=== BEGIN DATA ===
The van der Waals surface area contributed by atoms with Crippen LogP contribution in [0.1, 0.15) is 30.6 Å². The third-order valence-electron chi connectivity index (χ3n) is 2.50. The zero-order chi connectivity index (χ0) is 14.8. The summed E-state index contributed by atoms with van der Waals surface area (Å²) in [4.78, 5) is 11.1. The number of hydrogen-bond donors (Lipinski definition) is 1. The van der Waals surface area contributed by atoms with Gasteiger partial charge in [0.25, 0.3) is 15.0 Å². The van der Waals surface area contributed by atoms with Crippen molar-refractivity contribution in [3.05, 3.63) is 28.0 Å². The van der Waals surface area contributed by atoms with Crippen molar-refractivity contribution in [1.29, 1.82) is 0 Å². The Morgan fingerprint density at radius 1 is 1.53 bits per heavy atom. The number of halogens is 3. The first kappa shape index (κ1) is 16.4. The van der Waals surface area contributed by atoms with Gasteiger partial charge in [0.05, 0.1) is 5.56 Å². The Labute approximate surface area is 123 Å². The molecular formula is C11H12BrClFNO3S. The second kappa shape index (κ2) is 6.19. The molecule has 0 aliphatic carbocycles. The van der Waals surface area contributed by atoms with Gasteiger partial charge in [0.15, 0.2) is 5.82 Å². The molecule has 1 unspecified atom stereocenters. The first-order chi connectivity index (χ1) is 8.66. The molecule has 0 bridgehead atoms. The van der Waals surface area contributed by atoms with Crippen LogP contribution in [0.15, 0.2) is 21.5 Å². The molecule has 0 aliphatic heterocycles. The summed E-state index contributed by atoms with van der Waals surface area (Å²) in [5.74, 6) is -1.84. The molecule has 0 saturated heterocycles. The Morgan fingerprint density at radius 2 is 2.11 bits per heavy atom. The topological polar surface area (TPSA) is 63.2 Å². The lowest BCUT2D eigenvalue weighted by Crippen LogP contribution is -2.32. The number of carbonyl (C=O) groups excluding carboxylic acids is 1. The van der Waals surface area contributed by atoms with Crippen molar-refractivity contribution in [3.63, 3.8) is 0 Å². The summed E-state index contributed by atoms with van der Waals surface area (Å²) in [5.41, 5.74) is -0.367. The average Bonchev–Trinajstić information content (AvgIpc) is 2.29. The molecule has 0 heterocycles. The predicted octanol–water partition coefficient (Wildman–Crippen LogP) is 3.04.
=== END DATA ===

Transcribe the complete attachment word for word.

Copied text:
The van der Waals surface area contributed by atoms with Crippen LogP contribution in [0.1, 0.15) is 30.6 Å². The third-order valence-electron chi connectivity index (χ3n) is 2.50. The zero-order chi connectivity index (χ0) is 14.8. The summed E-state index contributed by atoms with van der Waals surface area (Å²) in [4.78, 5) is 11.1. The number of hydrogen-bond donors (Lipinski definition) is 1. The van der Waals surface area contributed by atoms with Gasteiger partial charge in [0.25, 0.3) is 15.0 Å². The van der Waals surface area contributed by atoms with Crippen molar-refractivity contribution in [3.05, 3.63) is 28.0 Å². The van der Waals surface area contributed by atoms with Crippen molar-refractivity contribution in [1.29, 1.82) is 0 Å². The Morgan fingerprint density at radius 1 is 1.53 bits per heavy atom. The number of halogens is 3. The first kappa shape index (κ1) is 16.4. The van der Waals surface area contributed by atoms with Gasteiger partial charge in [0.05, 0.1) is 5.56 Å². The Labute approximate surface area is 123 Å². The molecular formula is C11H12BrClFNO3S. The second kappa shape index (κ2) is 6.19. The molecule has 0 aliphatic carbocycles. The van der Waals surface area contributed by atoms with Gasteiger partial charge in [0.15, 0.2) is 5.82 Å². The molecule has 1 unspecified atom stereocenters. The first-order chi connectivity index (χ1) is 8.66. The molecule has 0 bridgehead atoms. The van der Waals surface area contributed by atoms with Crippen LogP contribution in [0.15, 0.2) is 21.5 Å². The molecule has 0 aliphatic heterocycles. The summed E-state index contributed by atoms with van der Waals surface area (Å²) in [5.74, 6) is -1.84. The molecule has 0 saturated heterocycles. The Morgan fingerprint density at radius 2 is 2.11 bits per heavy atom. The topological polar surface area (TPSA) is 63.2 Å². The lowest BCUT2D eigenvalue weighted by Crippen LogP contribution is -2.32. The number of carbonyl (C=O) groups excluding carboxylic acids is 1. The van der Waals surface area contributed by atoms with Crippen molar-refractivity contribution in [3.63, 3.8) is 0 Å². The summed E-state index contributed by atoms with van der Waals surface area (Å²) in [5.41, 5.74) is -0.367. The average Bonchev–Trinajstić information content (AvgIpc) is 2.29. The molecule has 0 heterocycles. The predicted octanol–water partition coefficient (Wildman–Crippen LogP) is 3.04.